Another day comes to a close; I solemnly drag my feet down the pavement. The sun is two hours gone and I long for the safe confines of my modest home here in Southern California. The date is August 14th, 2008. The firm yet comforting embrace of my mattress is but a commercial away, I can hear it calling my name into the night. It has been a long day you see, I’ve been searching for a job for quite some time now to no avail. It’s been almost a month since my last job ended with a fuming, high school dropout manager, a floor strewn with frozen burger pucks, and a disturbed costumer yelling “Terrorist”; it’s a pity how a select few can ruin the rest of our reputations. I unlocked the door and let myself in. It seems apparent now that I must change in order to secure a new source of income. Normally I would not consider such an option, but bills need paying and my stomach yearns for more than I can afford. I climb into my bed, savoring the relaxation rushing through me; it’s time that I sleep.
This morning is different from all the rest. I do not dawn my everyday clothes. I style my beard in a straighter fashion, attempting to appear more professional. I notice my wooden comb staring forlornly at me from my nightstand, I have to look away. Opening my closet, I remove the new suit purchased with what little money I have left. Upon finishing my preparations I stare into the mirror above my pearl white sink, this isn’t me. I’m disgusted by the man staring back at me, yet this is the only way that someone such as I can make it in a world such as this. My feet find their place in my finest dress shoes and I’m out the door, ready for my final job interview. It’s at a local phone company, a call center to be specific. Before long I find myself peering through the glass into the lobby of hopefully my future work place.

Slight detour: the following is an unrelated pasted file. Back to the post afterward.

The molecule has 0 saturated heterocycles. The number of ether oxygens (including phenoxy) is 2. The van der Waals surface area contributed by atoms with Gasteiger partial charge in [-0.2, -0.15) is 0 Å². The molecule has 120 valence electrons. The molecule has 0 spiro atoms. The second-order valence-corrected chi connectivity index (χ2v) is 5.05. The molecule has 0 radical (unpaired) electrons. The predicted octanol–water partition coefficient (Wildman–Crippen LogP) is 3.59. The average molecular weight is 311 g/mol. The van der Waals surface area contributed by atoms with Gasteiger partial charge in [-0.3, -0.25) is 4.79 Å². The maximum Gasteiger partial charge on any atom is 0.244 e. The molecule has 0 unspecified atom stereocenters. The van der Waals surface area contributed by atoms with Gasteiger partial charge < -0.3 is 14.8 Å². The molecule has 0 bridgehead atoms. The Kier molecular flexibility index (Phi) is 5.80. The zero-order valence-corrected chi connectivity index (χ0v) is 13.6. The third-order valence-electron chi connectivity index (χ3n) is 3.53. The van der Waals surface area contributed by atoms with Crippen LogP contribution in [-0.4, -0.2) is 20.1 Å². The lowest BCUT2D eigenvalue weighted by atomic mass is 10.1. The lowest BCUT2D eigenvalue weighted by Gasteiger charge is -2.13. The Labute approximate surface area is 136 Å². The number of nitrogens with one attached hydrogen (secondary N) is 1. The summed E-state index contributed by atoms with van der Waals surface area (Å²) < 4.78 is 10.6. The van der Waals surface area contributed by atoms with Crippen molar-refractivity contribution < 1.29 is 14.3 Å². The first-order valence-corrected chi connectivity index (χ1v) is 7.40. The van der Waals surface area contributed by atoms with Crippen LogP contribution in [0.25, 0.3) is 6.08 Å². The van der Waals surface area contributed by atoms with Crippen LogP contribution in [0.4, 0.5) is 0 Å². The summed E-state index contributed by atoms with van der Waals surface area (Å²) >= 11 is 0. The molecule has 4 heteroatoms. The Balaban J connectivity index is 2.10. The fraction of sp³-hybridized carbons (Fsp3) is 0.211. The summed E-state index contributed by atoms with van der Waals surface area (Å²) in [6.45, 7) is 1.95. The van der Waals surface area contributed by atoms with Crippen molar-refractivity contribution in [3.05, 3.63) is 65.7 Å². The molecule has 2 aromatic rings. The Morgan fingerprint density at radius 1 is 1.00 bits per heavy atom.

Upon entering I am greeted by the secretary, who sent me through to the manager’s office. It began with the normal meet and greet, and all appeared to be going smoothly. The manager appeared to be a fastidious person; nothing was out of place in his office. He dressed casually though, a nice shirt and khakis. After an hour of speaking, the manager assured me the job to my great relief. As I was getting up to leave, I felt it necessary to assure myself on one thing; the dress code. The manager merely shrugged, it was a call center. As long as it wasn’t distracting, he assured me I would be fine. With my mind at ease, I left with pride. No more worry, no more struggle, I had finally found another job. In an instant I was redressing into my normal attire, retiring on my green leather couch. I did not move till the following morning.